This is part of a continuing fiction story I’ve been working on and sharing each Friday for Fiction Friday.

To catch up find links to the past parts below:

Part One

Part Two

Part Three

Part Four

Part Five

Part Six


I didn’t want to lie to Daddy and Mama but I liked being with Hank. I liked how we could talk all night about all kinds of things and I liked how he seemed interested in what interested me. And I liked that he wanted to kiss me and hold me when there were so many other girls who wished he was doing the same with them.

“Where is this Bible study?” Daddy asked lighting his pipe.

“Mrs. Steele’s.”

“The pastors house?”

“Well, no, it meets at the social hall, not at the house.”

I was a horrible liar.

Mama looked at the Bible in my hand. I couldn’t read her expression at first but then she seemed pleased and smiled.

“I think that’s wonderful,” she said. “We should let her go, Alan. Learning more about God’s word can’t be a bad thing.

The words stung. Mama was right. Learning about God wasn’t bad, but I’d abandoned learning about God to learn about Hank. I hated that Mama thought I had chosen something noble over something frivolous.

“Do you need me to drive you?” Daddy asked, laying his pipe down.

“No sir,” I said quickly. “Emmy’s mom is going to pick me up at the bottom of the road.”

“Okay then. We’ll see you later tonight,” he said, eyebrows furrowed, a sign he still wasn’t sure about this Bible study thing.

Mama took my face in her hands and kissed my forehead.

I thought I saw tears in her eyes as she hugged me and I immediately felt the urge to blurt out – “I’m a liar! A horrible liar and you should lock me up and throw away the key!”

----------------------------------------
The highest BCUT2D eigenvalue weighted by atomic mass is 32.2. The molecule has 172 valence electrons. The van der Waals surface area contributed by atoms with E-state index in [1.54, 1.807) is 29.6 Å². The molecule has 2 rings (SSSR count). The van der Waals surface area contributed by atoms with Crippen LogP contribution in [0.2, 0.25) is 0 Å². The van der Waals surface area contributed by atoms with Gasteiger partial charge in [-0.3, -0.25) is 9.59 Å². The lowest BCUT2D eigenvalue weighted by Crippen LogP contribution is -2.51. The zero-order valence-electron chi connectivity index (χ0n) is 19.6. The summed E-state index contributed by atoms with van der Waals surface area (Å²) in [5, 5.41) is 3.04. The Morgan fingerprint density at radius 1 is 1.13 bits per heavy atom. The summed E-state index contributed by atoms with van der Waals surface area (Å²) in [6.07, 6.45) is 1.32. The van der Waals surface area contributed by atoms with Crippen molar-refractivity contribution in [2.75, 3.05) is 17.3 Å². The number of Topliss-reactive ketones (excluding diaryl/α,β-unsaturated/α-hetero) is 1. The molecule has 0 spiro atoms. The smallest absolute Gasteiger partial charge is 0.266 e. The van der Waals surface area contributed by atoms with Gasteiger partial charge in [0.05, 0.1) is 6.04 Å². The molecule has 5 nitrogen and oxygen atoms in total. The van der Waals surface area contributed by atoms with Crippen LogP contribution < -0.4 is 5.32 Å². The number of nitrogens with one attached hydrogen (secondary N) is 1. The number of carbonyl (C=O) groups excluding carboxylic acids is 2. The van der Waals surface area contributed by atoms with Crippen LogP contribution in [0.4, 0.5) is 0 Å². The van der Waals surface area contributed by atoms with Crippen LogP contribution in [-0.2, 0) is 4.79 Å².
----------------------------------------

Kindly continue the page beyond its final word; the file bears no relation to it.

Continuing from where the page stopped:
But I didn’t say anything. I just smiled as she told me she loved me.

“I’m so proud of you, Blanche,” she said softly.

I was so ashamed of myself. I could barely keep from crying as I walked down the the road toward the covered bridge.

A sharp whistle cut the silence and I looked up and saw Hank sitting in his red, Chevy truck. He motioned me over, leaned across the seat and opened the passenger side door.

“Climb in,” he said. “I’ve got a different idea about what we can do tonight.”

I climbed into the front seat and looked at him, confused. I swallowed the tears I had been fighting back a few moments before and laid the Bible on the seat between us.

“I thought we were going to the movies,” I said.

Hank winked at me and shifted the truck out of park, pulling on to the road. “I changed my mind,” he said. “We’re going somewhere exciting tonight. Somewhere not too far away but far enough that no one who knows us will see us together.”

He glanced down at the Bible and laughed.

“And somewhere you’re not going to need that.”

I felt a twinge of guilt as I looked at the brown, leather-bound Bible my grandma had given me for my 13th birthday. My name was engraved in gold on the weathered front cover.

My heart started pounding. Going to a movie was one thing but driving with him somewhere outside the area was entirely different. My hands felt slick with sweat as we drove and I tried to dry them discreetly on my skirt.

“I’m not really dressed to go anywhere else.”

My voice sounded high pitched and hollow.

“You’re dressed just fine don’t you worry about that.”

Hank glanced at me and I felt my body grow warm as his eyes traveled up and down. He reached over and laid his hand on my thigh as he drove.

When we pulled up outside of a bar I’d never seen before, I felt even more apprehensive. I thought of all the times Edith told me I needed to have more fun I knew she was right; I needed to at least try to have fun for once. I’d simply chalk this up to a new experience.

I slid my hand into Hank’s as we walked in. He looked delighted to introduce me to his world.

The interior of the bar was dim and the music coming from the stage was loud. The singer reminded me of the music Edith had played for Emmy and me.

“You want a drink?” Hank asked.

“No, thank you,” I said. I’d never even sipped alcohol and wasn’t interested in trying now.

Hank ordered a beer. He gulped down half the bottle before grabbing my hand and pulling me toward the mass of people dancing in the center of the room. The girls, mostly my age and older, danced around me. The boys, dressed in blue jeans and white shirts with hair slicked back, danced with them, surrounding us with a swirl of colors and noise.